Craigmillar is one of Scotland’s most perfectly preserved castles. It began as a simple tower-house residence. Gradually, over time, it developed into a complex of structures and spaces, as subsequent owners attempted to improve its comfort and amenity. As a result, there are many nooks and crannies to explore.

The surrounding gardens and parkland were also important. The present-day Craigmillar Castle Park has fascinating reminders of the castle’s days as a rural retreat on the edge of Scotland’s capital city.

At the core lies the original, late-14th-century tower house, among the first of this form of castle built in Scotland. It stands 17m high to the battlements, has walls almost 3m thick, and holds a warren of rooms, including a fine great hall on the first floor.

‘Queen Mary’s Room’, also on the first floor, is where Mary is said to have slept when staying at Craigmillar. However, it is more likely she occupied a multi-roomed apartment elsewhere in the courtyard, probably in the east range.

Sir Simon Preston was a loyal supporter of Queen Mary, whom she appointed as Provost of Edinburgh. In this capacity, he was her host for her first night as a prisoner, at his townhouse in the High Street, on 15 June 1567. She was taken to Lochleven Castle the following day.

The west range was rebuilt after 1660 as a family residence for the Gilmour family.

The 15th-century courtyard wall is well preserved, complete with gunholes shaped like inverted keyholes. Ancillary buildings lie within it, including a private family chapel.

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Founded: c. 1375-1425
Category: Castles and fortifications in United Kingdom

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4.7/5 (based on Google user reviews)

User Reviews

Kim Kjaerside (2 months ago)
We had visited Craigmillar Castle some years ago, bit never brought our kids, now 3 years and 6 years old. We visited on a Sunday morning, managed to park just outside and then headed in to purchase the tickets, which can also be pre-purchased online, we however decided to buy them on arrival. The lady serving us was really helpful and also advised there would be a quiz for the kids as we walked around. When we got to the Castle entrance we were welcomed by two gents who told us a little about the recent developments and what was open, along with giving our eldest her quiz sheet. We then spent about an hour walk around and through the castle. Absolutely fascinating and both kids loved their first ever castle experience, although our youngest was concerned it was pretty ruined ? At the end the gent told how they have lots more activities planned for the coming months and suggested we kept an eye on their website. All round a really exciting visit for all of us and definitely recommend it for families even with relatively small children. There are several stairs where I had to carry our youngest, but was no issue for us certainly. Thank you!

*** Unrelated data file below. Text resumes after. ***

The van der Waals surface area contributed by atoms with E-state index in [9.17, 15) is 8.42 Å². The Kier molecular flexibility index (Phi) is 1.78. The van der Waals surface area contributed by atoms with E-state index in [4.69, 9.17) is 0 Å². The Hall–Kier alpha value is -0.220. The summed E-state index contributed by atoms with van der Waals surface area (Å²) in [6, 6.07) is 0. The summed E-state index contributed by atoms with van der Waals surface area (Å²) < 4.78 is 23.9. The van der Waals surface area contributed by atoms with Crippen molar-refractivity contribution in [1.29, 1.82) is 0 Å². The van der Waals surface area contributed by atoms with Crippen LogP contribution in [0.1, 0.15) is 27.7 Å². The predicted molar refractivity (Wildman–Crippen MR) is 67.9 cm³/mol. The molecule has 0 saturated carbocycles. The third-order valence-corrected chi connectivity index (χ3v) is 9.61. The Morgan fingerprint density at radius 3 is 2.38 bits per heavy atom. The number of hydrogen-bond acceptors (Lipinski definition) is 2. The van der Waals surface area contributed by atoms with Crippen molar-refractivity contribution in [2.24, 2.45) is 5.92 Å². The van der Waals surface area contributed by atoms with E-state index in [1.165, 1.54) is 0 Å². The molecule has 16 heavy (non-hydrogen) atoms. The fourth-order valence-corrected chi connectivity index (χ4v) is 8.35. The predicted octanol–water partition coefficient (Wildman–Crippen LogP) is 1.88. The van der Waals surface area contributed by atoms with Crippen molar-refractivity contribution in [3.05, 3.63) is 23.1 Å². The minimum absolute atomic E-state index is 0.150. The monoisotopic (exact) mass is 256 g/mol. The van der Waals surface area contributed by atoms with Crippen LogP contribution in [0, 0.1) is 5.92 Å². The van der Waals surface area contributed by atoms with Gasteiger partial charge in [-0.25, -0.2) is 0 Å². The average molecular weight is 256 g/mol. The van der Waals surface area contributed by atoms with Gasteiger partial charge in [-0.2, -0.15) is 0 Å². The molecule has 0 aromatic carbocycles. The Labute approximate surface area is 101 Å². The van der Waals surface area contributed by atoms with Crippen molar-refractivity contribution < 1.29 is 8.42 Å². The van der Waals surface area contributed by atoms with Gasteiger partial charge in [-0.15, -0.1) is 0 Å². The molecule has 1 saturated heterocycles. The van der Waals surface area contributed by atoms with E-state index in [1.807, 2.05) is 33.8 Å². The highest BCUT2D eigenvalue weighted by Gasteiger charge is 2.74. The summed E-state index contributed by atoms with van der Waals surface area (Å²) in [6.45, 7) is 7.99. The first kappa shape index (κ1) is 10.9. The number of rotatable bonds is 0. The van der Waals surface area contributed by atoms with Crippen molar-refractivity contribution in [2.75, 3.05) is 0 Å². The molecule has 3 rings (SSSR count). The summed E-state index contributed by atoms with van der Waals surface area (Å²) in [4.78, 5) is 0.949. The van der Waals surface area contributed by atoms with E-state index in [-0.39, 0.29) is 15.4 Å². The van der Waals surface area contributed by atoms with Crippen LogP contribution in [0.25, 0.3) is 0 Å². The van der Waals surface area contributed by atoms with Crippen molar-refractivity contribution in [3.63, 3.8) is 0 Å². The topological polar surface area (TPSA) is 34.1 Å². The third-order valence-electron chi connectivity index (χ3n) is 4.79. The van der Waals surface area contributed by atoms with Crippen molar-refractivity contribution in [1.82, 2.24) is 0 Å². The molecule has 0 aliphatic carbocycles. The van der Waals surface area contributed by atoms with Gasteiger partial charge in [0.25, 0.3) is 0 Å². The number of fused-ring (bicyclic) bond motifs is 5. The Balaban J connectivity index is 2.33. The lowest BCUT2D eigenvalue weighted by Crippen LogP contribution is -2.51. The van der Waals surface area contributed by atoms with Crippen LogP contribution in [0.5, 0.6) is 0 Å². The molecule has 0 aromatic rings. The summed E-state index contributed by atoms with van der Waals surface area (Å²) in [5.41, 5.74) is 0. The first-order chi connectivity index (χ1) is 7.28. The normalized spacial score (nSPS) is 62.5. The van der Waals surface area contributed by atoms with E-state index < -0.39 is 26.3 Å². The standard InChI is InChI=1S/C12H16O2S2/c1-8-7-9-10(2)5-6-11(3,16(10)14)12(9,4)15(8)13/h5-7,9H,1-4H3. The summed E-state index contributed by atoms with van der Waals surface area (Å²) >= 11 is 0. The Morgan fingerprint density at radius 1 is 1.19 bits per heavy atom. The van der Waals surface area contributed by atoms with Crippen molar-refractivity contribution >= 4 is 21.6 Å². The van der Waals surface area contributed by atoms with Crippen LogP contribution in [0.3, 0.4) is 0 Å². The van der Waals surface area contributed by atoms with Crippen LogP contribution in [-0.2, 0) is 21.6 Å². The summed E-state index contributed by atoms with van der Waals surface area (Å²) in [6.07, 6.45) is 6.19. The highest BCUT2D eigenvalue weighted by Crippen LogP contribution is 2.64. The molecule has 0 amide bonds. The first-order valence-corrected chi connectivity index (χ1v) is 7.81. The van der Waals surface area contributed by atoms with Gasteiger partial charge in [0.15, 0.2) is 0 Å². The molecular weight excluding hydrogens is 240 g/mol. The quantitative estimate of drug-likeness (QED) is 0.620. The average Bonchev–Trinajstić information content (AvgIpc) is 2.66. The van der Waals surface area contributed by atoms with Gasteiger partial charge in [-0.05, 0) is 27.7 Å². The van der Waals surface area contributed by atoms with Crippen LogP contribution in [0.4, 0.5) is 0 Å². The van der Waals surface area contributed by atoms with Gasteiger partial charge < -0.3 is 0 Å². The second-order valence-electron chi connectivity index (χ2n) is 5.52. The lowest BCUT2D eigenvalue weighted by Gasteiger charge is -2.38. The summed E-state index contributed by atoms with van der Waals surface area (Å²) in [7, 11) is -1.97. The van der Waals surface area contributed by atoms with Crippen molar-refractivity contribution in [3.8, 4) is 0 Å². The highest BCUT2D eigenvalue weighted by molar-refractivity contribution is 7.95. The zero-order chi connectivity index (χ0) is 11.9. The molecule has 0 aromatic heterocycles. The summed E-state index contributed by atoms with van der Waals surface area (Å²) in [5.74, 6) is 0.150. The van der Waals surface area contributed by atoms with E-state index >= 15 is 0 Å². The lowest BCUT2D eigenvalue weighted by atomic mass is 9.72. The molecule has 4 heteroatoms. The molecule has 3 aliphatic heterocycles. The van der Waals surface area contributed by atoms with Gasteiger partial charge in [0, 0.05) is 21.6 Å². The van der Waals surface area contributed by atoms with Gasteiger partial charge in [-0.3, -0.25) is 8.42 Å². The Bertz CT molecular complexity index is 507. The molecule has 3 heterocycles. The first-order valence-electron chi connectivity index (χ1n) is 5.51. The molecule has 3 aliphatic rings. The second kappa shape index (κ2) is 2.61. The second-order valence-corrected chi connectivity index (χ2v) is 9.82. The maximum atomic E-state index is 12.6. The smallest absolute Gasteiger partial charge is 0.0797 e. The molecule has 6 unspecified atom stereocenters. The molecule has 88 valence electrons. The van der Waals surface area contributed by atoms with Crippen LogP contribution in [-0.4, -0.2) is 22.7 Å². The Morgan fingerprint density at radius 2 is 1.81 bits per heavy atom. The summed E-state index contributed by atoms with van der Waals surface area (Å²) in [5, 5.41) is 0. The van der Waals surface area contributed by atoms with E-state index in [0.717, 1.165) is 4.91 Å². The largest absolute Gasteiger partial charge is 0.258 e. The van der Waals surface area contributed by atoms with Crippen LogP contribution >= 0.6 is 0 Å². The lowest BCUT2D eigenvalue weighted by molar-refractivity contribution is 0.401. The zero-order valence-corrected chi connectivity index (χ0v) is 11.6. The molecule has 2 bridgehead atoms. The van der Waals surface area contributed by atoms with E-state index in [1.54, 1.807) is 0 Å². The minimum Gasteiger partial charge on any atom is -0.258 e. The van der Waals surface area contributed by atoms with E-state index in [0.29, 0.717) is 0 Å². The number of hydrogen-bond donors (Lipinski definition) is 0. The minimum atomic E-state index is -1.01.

Graeme Heddle (4 months ago)
Fantastic castle. Lots of nooks and crannies to explore and a fascinating history. Keep is roofed if you need to escape from the rain. It was a grey day when we visited, but the view from the top of the keep out towards Arthur's Seat and the city is breathtaking.
Richard Baigrie (4 months ago)
Great fun experience, friendly staff and lots of exploring to be done. Great for kids or adults. Some winding stair cases to access the upper parts so mat not be for everyone, but certainly one of the best in the area!
Ashleigh murphy (6 months ago)
Beautiful castle, full of history. One of the best places to allow my girls to explore on their own. Staff are very friendly and helpful. It's also dog friendly.
Graham Lyell (6 months ago)
I surprised myself. There's a lot more to this castle than I'd realised. Working in Edinburgh most of my adult life I passed by or saw what I thought was small remains of a small castle I was reluctantly persuaded to visit with an overseas relative. I actually enjoyed it though and I could have easily stayed longer and seen more. Well worth a visit - I'm converted!!
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